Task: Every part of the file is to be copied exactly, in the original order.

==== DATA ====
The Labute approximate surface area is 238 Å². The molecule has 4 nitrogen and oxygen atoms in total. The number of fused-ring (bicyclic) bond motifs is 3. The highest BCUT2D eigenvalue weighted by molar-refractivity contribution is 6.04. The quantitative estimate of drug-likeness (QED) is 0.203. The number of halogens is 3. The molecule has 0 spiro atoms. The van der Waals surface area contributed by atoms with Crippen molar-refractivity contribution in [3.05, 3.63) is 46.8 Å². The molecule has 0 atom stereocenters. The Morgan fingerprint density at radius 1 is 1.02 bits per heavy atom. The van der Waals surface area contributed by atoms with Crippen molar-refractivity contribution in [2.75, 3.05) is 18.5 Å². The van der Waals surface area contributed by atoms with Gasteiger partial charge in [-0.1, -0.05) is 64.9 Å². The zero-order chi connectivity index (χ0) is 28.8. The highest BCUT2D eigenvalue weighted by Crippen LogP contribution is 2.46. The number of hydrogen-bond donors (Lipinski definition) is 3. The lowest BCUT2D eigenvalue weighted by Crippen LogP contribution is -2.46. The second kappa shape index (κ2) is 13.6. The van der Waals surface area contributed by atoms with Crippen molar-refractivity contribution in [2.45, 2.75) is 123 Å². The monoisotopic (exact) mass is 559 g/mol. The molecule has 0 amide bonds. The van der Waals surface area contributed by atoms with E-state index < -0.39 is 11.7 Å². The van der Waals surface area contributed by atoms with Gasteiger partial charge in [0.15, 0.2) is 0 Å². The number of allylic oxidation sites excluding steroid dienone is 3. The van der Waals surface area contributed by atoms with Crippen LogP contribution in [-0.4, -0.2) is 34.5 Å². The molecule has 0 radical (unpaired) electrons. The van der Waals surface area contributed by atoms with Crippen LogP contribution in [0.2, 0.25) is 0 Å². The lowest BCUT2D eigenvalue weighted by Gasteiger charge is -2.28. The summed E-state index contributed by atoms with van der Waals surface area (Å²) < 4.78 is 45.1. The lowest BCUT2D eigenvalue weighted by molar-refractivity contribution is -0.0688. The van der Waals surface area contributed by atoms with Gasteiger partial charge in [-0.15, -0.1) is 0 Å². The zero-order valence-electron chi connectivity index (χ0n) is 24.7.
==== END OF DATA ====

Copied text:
The Labute approximate surface area is 238 Å². The molecule has 4 nitrogen and oxygen atoms in total. The number of fused-ring (bicyclic) bond motifs is 3. The highest BCUT2D eigenvalue weighted by molar-refractivity contribution is 6.04. The quantitative estimate of drug-likeness (QED) is 0.203. The number of halogens is 3. The molecule has 0 spiro atoms. The van der Waals surface area contributed by atoms with Crippen molar-refractivity contribution in [3.05, 3.63) is 46.8 Å². The molecule has 0 atom stereocenters. The Morgan fingerprint density at radius 1 is 1.02 bits per heavy atom. The van der Waals surface area contributed by atoms with Crippen molar-refractivity contribution in [2.75, 3.05) is 18.5 Å². The van der Waals surface area contributed by atoms with Gasteiger partial charge in [-0.1, -0.05) is 64.9 Å². The zero-order chi connectivity index (χ0) is 28.8. The highest BCUT2D eigenvalue weighted by Crippen LogP contribution is 2.46. The number of hydrogen-bond donors (Lipinski definition) is 3. The lowest BCUT2D eigenvalue weighted by Crippen LogP contribution is -2.46. The second kappa shape index (κ2) is 13.6. The van der Waals surface area contributed by atoms with Crippen molar-refractivity contribution in [2.45, 2.75) is 123 Å². The monoisotopic (exact) mass is 559 g/mol. The molecule has 0 amide bonds. The van der Waals surface area contributed by atoms with E-state index < -0.39 is 11.7 Å². The van der Waals surface area contributed by atoms with Gasteiger partial charge in [0.15, 0.2) is 0 Å². The number of allylic oxidation sites excluding steroid dienone is 3. The van der Waals surface area contributed by atoms with Crippen LogP contribution in [-0.4, -0.2) is 34.5 Å². The molecule has 0 radical (unpaired) electrons. The van der Waals surface area contributed by atoms with Crippen LogP contribution in [0.2, 0.25) is 0 Å². The lowest BCUT2D eigenvalue weighted by Gasteiger charge is -2.28. The summed E-state index contributed by atoms with van der Waals surface area (Å²) < 4.78 is 45.1. The lowest BCUT2D eigenvalue weighted by molar-refractivity contribution is -0.0688. The van der Waals surface area contributed by atoms with Gasteiger partial charge in [-0.15, -0.1) is 0 Å². The zero-order valence-electron chi connectivity index (χ0n) is 24.7.